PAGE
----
You’ve shipped your luggage, touched down and caught your transfer to the mountain; you arrive in resort and it’s bucketing. Tomorrow promises blue skies and a foot of powder. You’re itching to get out there and lay down some fresh tracks. We know – when we’re not shipping skis we like a bit of the steep-and-deep.
But whether you’re an adventurous novice skier or a seasoned freerider, you need to be prepared. Here are Luggage Mule’s top tips for the skiing kit you need to enjoy the off-piste.
There is a bare minimum of kit to pack when you ship your skis if you’re planning an off-piste adventure – whether it’s a week’s heli-skiing in Alaska or a quick dip into some fluffy stuff at the edge of a piste.
Most guides, and even friends who know what they’re doing, won’t take you off-piste unless you have a shovel, probe and transceiver.
Transceivers emit a radio frequency that allows other people with transceivers to find you if you get buried in an avalanche. Turn your transceiver to search mode and use yours to search for your buddies if they get caught. Transceivers are not always intuitive to use and it takes some practice to be confident using one.
The idea of a probe (a bit like a long tent pole) is to poke into the snow once you’ve found a buried victim. Then you use your shovel to dig them out. Look for one with a hard-wearing aluminium blade.
If you’re tackling some particularly avalanche-prone terrain then it can be worth investing in an airbag. Some studies credit airbags with a 97% avalanche survival rate; there’s almost as much research that questions these claims, but more and more skiers are seeing airbags as a good insurance policy.
Avalanche airbags work like the ones in cars; if you get caught in an avalanche then you pull a cord and the airbag is deployed instantly from your rucksack. The basic premise is that this huge balloon increases your surface area, making you more likely to float on top of a slide.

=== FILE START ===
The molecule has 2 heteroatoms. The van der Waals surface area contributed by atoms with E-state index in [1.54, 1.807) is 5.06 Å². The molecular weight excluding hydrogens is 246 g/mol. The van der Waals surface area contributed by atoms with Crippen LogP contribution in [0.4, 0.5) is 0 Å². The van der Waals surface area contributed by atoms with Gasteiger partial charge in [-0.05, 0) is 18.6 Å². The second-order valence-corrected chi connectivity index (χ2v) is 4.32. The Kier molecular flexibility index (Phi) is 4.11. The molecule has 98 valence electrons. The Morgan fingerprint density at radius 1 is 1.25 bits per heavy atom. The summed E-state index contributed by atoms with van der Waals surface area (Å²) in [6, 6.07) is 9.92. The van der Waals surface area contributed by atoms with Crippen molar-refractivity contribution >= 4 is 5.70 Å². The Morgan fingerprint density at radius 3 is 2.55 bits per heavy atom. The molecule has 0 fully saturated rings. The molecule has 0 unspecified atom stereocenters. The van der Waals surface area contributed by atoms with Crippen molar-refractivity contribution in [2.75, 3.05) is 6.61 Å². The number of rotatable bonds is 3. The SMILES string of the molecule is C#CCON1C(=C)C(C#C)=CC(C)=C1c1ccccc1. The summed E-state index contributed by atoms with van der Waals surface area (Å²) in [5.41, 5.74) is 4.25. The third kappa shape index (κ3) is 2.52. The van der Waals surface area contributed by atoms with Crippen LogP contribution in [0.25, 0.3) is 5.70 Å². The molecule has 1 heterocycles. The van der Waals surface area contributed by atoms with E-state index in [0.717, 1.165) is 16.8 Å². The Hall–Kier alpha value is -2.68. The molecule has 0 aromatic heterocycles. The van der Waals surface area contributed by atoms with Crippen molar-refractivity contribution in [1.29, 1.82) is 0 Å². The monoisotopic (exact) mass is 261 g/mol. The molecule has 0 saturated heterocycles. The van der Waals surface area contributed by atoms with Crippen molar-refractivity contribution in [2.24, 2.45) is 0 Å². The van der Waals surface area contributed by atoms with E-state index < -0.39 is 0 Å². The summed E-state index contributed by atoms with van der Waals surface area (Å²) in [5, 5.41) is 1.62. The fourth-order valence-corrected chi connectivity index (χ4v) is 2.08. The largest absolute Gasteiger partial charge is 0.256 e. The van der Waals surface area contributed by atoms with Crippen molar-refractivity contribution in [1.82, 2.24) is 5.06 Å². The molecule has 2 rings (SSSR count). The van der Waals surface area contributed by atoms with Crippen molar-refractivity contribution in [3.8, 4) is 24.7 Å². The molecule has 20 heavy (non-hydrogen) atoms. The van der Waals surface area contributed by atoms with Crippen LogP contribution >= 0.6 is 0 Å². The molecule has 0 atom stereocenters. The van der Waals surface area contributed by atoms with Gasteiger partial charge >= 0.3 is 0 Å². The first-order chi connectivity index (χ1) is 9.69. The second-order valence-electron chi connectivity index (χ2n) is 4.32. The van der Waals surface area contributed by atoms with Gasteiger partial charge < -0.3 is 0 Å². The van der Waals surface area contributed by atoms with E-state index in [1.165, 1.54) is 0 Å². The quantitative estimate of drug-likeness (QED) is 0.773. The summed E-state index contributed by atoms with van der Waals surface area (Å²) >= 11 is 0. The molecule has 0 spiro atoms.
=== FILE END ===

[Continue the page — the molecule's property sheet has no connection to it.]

Of course, you can go crazy with your ski equipment and splash out on gadgets, from ice axes that fit into your shovel handle to slope meters and breathing apparatus. But there are some unglamorous, trusty stalwarts that can be just as handy:
- Climbing rope: just a short length can help you or a friend out of a tight spot
- Snacks: sometimes you need a sugar hit after a long hike
- Thermos: can make all the difference to keeping you warm in the backcountry
- Extra layer: again, just in case the weather closes in
- Thin inner gloves: did we mention you might get cold?
Know your stuff
But of course, having the right gear is no substitute for having the right idea. The real key to staying safe is good decision-making. If there’s one tip that can keep you safe above all else: if you’re not sure it’s safe then don’t ride it. Do your homework, and when you use Luggage Mule’s ski shipping service you can travel hassle-free and ready to tear up the off-piste.
Image credit: Zach Dischner on Flickr